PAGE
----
I’m glad you mentioned The Shining, because that’s something I wanted to ask you about. Correct me if I’m wrong, but you seem to obscure the geography of the house where the bulk of the film takes place. It reminded my of the impossible layout of the Overlook Hotel. Was that intentional?

One hundred percent. We never help establish the geography of the house at all. It’s especially playing with darkness and everything. That’s different from The Shining, because The Shining is [brightly] lit and everything. I always saw the house as this kind of labyrinth, the mesh of Travis’ head, if that makes sense in a pretentious way. And past that, I would see the house metaphorically, as a microcosm for this society and these two tribes. Just two families, you know what I mean? The house is so huge me. Also, since we’re dealing with nightmares and headspace and stuff, I never wanted it to be super clear “This is where this is and this is where this is.” The Shining was a huge touchstone for that. The Overlook is the best ever in any movie.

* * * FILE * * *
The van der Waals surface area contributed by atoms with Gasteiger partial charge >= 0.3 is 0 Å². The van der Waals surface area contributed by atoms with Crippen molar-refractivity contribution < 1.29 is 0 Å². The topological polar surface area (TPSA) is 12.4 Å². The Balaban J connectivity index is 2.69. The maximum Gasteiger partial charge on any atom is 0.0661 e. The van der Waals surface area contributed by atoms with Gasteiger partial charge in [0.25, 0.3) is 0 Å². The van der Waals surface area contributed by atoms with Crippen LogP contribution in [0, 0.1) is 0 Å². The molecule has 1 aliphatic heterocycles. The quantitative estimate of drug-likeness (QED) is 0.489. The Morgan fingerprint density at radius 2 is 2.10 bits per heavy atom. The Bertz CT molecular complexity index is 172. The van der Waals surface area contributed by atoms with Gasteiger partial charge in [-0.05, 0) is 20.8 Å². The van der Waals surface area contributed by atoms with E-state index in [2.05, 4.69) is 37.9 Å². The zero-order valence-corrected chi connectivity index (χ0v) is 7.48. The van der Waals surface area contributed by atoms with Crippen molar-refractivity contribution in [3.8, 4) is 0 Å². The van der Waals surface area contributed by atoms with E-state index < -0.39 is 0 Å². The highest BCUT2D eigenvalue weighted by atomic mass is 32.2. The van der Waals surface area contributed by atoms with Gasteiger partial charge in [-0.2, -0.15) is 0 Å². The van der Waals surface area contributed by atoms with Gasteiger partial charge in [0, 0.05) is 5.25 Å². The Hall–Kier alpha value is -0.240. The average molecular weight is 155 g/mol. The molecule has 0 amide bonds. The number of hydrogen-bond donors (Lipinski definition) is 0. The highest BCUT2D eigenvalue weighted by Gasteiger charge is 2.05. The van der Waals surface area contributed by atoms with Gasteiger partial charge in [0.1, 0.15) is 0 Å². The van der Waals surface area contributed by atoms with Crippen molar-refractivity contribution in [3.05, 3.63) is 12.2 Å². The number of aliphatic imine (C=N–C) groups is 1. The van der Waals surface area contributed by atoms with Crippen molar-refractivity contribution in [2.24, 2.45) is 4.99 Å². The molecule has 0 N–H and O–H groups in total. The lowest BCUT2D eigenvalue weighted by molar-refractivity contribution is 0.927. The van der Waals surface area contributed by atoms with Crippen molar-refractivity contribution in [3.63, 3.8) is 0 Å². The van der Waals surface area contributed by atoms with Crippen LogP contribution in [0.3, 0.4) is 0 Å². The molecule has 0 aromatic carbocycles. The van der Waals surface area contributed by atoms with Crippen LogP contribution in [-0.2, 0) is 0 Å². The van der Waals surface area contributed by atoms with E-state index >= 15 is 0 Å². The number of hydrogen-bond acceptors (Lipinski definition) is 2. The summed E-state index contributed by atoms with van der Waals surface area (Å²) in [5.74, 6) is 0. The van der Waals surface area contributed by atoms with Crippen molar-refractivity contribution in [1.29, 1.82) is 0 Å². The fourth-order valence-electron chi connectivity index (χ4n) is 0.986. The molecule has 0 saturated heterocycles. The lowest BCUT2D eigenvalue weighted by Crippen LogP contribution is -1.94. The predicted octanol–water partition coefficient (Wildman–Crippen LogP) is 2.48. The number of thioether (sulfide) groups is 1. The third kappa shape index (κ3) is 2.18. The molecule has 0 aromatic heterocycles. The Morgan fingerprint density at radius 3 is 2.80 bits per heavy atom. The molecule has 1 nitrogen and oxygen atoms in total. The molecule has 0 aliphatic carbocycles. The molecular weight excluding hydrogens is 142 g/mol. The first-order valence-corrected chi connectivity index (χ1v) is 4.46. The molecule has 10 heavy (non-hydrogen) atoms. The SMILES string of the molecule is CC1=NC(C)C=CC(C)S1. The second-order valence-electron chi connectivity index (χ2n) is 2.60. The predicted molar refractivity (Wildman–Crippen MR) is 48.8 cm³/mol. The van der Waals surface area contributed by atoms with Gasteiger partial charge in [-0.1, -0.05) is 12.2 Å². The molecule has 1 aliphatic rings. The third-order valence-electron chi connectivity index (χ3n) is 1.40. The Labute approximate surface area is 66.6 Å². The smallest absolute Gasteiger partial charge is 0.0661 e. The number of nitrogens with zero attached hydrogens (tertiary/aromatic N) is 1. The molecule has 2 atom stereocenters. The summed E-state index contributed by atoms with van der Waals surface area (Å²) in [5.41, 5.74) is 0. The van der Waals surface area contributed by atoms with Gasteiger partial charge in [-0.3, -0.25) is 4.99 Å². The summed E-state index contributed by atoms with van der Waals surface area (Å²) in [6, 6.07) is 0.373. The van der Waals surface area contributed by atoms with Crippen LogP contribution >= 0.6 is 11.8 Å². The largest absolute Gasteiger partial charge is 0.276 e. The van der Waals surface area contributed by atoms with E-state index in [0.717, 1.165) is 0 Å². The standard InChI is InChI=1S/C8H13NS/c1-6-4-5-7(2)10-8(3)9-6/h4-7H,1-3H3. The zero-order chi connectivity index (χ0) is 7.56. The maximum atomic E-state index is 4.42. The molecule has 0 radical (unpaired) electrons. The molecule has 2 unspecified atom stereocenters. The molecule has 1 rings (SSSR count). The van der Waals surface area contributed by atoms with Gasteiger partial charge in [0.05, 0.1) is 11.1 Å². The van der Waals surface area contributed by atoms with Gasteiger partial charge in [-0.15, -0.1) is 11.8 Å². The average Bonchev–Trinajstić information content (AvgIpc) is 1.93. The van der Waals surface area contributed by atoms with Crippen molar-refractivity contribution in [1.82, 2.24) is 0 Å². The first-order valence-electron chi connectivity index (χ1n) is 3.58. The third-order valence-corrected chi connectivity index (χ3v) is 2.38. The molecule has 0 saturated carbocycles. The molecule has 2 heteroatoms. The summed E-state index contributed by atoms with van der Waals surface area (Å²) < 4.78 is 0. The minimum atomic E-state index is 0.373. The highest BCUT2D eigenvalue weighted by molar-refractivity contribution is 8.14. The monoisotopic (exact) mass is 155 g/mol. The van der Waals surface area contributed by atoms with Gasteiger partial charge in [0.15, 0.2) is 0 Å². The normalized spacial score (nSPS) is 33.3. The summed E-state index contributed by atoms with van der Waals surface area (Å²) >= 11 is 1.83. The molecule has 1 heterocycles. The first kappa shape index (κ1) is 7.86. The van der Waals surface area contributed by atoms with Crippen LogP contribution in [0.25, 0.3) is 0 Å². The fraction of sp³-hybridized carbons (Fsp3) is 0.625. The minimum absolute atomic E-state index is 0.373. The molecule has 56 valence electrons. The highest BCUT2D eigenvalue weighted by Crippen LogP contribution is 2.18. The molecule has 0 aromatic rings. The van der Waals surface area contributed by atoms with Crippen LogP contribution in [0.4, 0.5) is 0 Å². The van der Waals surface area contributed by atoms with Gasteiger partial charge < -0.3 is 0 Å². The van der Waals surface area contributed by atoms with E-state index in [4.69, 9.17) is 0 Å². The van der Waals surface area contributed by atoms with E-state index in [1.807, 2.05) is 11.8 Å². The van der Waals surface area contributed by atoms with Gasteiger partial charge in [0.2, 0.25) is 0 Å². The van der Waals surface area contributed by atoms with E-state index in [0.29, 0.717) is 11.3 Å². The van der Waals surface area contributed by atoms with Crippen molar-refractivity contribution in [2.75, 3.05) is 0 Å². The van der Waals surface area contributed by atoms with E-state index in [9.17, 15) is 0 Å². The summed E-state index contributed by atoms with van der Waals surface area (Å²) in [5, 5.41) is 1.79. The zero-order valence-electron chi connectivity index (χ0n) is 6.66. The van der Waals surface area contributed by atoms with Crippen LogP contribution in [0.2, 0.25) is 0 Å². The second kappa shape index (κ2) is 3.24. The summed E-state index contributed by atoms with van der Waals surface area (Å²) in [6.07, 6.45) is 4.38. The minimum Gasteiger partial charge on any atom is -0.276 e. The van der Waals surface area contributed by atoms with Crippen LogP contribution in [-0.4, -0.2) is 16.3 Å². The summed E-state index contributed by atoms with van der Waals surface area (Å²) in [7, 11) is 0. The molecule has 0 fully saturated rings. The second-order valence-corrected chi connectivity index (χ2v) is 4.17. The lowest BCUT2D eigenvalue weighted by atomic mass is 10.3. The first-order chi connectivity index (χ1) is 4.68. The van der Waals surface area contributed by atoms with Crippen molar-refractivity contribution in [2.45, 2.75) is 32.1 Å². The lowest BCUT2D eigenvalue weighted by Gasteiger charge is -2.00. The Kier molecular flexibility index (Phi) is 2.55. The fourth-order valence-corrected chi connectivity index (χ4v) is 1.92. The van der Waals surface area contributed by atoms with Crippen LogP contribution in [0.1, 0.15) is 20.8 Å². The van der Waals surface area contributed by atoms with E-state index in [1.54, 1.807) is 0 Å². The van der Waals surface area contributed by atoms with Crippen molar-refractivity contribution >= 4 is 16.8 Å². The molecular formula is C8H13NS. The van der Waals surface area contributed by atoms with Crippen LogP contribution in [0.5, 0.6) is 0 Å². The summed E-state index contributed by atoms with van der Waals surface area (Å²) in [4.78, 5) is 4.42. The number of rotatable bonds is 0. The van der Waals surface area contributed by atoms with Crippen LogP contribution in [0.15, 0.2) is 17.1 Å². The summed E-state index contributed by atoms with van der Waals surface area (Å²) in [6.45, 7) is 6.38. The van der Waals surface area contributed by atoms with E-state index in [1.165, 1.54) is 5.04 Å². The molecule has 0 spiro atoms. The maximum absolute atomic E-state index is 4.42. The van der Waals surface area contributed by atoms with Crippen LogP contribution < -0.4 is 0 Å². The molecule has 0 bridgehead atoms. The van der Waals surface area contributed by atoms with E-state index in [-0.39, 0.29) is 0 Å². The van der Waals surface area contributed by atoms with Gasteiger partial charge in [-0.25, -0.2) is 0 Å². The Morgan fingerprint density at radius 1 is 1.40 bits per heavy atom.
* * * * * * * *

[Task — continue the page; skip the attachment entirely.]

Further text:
Throughout the movie, you manipulate the aspect ratio to represent whenever a character is having a nightmare. I think it had the intended effect, because every time the screen starts to narrow, I started to get tense. And then, at one point in the movie, the aspect ratio changes and it just…stays there. It definitely feels like you’re trapped in a nightmare.

That was always the intent! My theory on it was, by the end of the movie, nightmare and reality are one. Reality has purely become a nightmare. The worst thing that can happen has happened and now we’re just stuck in it. All of the nightmare sequences are with anamorphic lenses and different aspect ratios. By the end of the movie, it’s all intermeshed. The same thing happens with music, too. The music cues are happening only in nightmares until there’s a spot here and a spot there. And then at the end, the nightmare soundscape and the reality soundscape have become one and merged together.